For the second year in a row, a greater percentage of dietary supplement firms that were inspected by FDA were found to be in compliance with manufacturing regulations, and of those businesses that received citations for noncompliance, FDA on average found fewer problems than in the previous year, according to public data.
The industry still has room for improvement. FDA data shows that six in 10 dietary supplement facilities that were inspected by FDA failed to comply with cGMPs (current good manufacturing practices); nearly 20 percent of the noncompliant firms failed to test dietary ingredients, according to FDA data.
Of the 483 inspections in fiscal year 2014 (FY14), 62 percent or 298 resulted in the issuance of an FDA document that alleged noncompliance with cGMPs, Natural Products INSIDER learned through a Freedom of Information Act (FOIA) request.
Nearly one in five facilities that received a Form 483, or 58 inspections, purportedly failed to verify the identity of a dietary ingredient prior to use through a test or examination, reflecting the most common infraction cited by FDA inspectors, the data showed. Most firms that are cited for the above violation “just aren’t doing the testing," said Cara Welch, Ph.D., interim director of FDA’s Division of Dietary Supplement Programs, in a phone interview.
FDA expects all firms test “every dietary ingredient that comes into their dietary facility," she said.
The public data showed a modest improvement in cGMP compliance rates in recent years. In FY12, 70 percent of dietary supplement firms inspected received a 483. The figure fell to 65 percent in FY13. The regulations, which are contained in 21 C.F.R. Part 111, have been in place for the largest firms for seven years. The smallest companies have had five years to comply.
Reaction to Data
Welch said the rate of noncompliance in the dietary supplement industry remains too high. “FDA is committed to doing what we can with industry to lower that," she said.
Marc Ullman, a New York-based supplement lawyer, said it is “inexcusable" for manufacturers to fail to test dietary ingredients and meet other basic cGMP requirements.
“There are still an unfortunate number of companies in business who are not complying with the fundamental, the most basic of requirements in Part 111," he said in a phone interview.
Steve Mister of the Council for Responsible Nutrition (CRN) wondered how the rates of noncompliance compare to other FDA-regulated industries—a question that CRN and other industry members have asked for years—and whether small facilities are more likely than large firms to be in noncompliance. FDA data from FY 2008 through FY 2013 indicated FDA has not recommended any official enforcement action against a dietary supplement firm with at least 500 employees.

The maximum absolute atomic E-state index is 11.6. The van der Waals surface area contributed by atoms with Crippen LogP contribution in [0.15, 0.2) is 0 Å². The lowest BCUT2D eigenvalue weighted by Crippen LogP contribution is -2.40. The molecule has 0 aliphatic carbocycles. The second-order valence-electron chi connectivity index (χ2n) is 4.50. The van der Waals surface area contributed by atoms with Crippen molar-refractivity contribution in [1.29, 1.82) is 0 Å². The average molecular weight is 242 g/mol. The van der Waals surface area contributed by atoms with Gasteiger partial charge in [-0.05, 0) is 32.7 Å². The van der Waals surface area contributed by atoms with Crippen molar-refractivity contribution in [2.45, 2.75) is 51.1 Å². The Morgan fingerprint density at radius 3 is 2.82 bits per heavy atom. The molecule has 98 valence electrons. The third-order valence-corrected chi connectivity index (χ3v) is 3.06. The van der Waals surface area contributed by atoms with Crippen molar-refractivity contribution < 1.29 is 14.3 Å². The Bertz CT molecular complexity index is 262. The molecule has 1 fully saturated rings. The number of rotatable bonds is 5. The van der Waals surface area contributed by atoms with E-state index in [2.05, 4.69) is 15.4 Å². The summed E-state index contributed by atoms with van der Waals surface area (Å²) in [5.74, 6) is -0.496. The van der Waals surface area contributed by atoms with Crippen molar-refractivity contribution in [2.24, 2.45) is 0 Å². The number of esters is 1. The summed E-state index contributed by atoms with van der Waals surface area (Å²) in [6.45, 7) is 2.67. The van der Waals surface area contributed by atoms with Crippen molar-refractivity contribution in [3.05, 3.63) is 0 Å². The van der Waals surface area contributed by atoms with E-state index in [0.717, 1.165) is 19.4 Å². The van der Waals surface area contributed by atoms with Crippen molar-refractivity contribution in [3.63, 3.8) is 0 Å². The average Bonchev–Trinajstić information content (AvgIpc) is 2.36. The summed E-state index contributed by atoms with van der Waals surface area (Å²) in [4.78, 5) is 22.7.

“The [cGMP] numbers in the abstract are helpful, but I don’t think they tell the whole story," said Mister, CRN’s president and CEO, in a phone interview.
“While there may be a small element of companies that did not take the GMPs seriously early on and they may continue to have problems, they may not be responsible for a large portion of the industry, and they may not be the kinds of reputable brands you may be finding in your neighborhood retailer," Mister added.
Some supplement professionals have argued the number of firms adequately responding to a 483 is a more accurate gauge of the industry’s compliance with cGMPs. But last year, a former FDA official said even a timely and full response to a list of observations doesn't mean the agency would find in a subsequent inspection that the company is in compliance with the regulations.
Pieter Cohen, a physician at Cambridge Health Alliance in Somerville, Massachusetts and assistant professor at Harvard Medical School, said he regularly recommends supplements to his patients, but finds the cGMP numbers alarming.
“If my business was running supplement companies, I would be very embarrassed 62 percent of my fellow colleagues are not complying with the law," said Cohen, who has researched and written about supplements linked to deaths and illnesses, in a phone interview. “I certainly wouldn’t want my fellow physicians to be compliant with the law only 48 percent of the time. Who would want to go and see a doctor if there was a better than even chance they were breaking the law? So this is not a record I’d be proud of."